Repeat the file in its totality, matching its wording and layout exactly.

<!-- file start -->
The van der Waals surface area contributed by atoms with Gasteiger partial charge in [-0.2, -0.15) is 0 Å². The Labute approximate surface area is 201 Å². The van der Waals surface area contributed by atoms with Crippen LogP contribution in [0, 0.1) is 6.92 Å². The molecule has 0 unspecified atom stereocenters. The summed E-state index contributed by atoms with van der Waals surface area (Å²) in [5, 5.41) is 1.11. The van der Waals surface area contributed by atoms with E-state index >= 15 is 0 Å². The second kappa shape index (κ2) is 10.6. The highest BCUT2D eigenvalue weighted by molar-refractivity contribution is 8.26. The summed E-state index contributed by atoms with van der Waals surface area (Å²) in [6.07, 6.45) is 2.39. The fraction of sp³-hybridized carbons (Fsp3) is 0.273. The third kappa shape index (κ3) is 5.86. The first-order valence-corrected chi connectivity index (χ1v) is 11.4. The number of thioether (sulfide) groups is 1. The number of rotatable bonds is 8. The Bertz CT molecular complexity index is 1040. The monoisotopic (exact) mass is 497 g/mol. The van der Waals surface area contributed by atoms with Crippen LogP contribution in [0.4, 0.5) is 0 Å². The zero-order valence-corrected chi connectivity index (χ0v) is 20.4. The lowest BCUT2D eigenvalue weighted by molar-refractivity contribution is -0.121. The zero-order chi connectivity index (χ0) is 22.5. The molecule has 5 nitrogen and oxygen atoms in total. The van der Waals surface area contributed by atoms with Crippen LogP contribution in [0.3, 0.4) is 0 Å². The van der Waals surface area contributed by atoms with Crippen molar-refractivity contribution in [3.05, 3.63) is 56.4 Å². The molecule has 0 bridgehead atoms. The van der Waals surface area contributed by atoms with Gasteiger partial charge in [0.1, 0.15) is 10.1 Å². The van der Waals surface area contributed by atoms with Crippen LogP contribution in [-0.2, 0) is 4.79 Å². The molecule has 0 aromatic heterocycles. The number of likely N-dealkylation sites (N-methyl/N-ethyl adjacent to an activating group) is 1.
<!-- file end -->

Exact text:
The van der Waals surface area contributed by atoms with Gasteiger partial charge in [-0.2, -0.15) is 0 Å². The Labute approximate surface area is 201 Å². The van der Waals surface area contributed by atoms with Crippen LogP contribution in [0, 0.1) is 6.92 Å². The molecule has 0 unspecified atom stereocenters. The summed E-state index contributed by atoms with van der Waals surface area (Å²) in [5, 5.41) is 1.11. The van der Waals surface area contributed by atoms with E-state index >= 15 is 0 Å². The second kappa shape index (κ2) is 10.6. The highest BCUT2D eigenvalue weighted by molar-refractivity contribution is 8.26. The summed E-state index contributed by atoms with van der Waals surface area (Å²) in [6.07, 6.45) is 2.39. The fraction of sp³-hybridized carbons (Fsp3) is 0.273. The third kappa shape index (κ3) is 5.86. The first-order valence-corrected chi connectivity index (χ1v) is 11.4. The number of thioether (sulfide) groups is 1. The number of rotatable bonds is 8. The Bertz CT molecular complexity index is 1040. The monoisotopic (exact) mass is 497 g/mol. The van der Waals surface area contributed by atoms with Crippen LogP contribution in [0.4, 0.5) is 0 Å². The zero-order valence-corrected chi connectivity index (χ0v) is 20.4. The lowest BCUT2D eigenvalue weighted by molar-refractivity contribution is -0.121. The zero-order chi connectivity index (χ0) is 22.5. The molecule has 5 nitrogen and oxygen atoms in total. The van der Waals surface area contributed by atoms with Crippen LogP contribution in [0.3, 0.4) is 0 Å². The van der Waals surface area contributed by atoms with Crippen molar-refractivity contribution in [3.05, 3.63) is 56.4 Å². The molecule has 0 bridgehead atoms. The van der Waals surface area contributed by atoms with Gasteiger partial charge in [0.1, 0.15) is 10.1 Å². The van der Waals surface area contributed by atoms with Crippen LogP contribution in [-0.2, 0) is 4.79 Å². The molecule has 0 aromatic heterocycles. The number of likely N-dealkylation sites (N-methyl/N-ethyl adjacent to an activating group) is 1.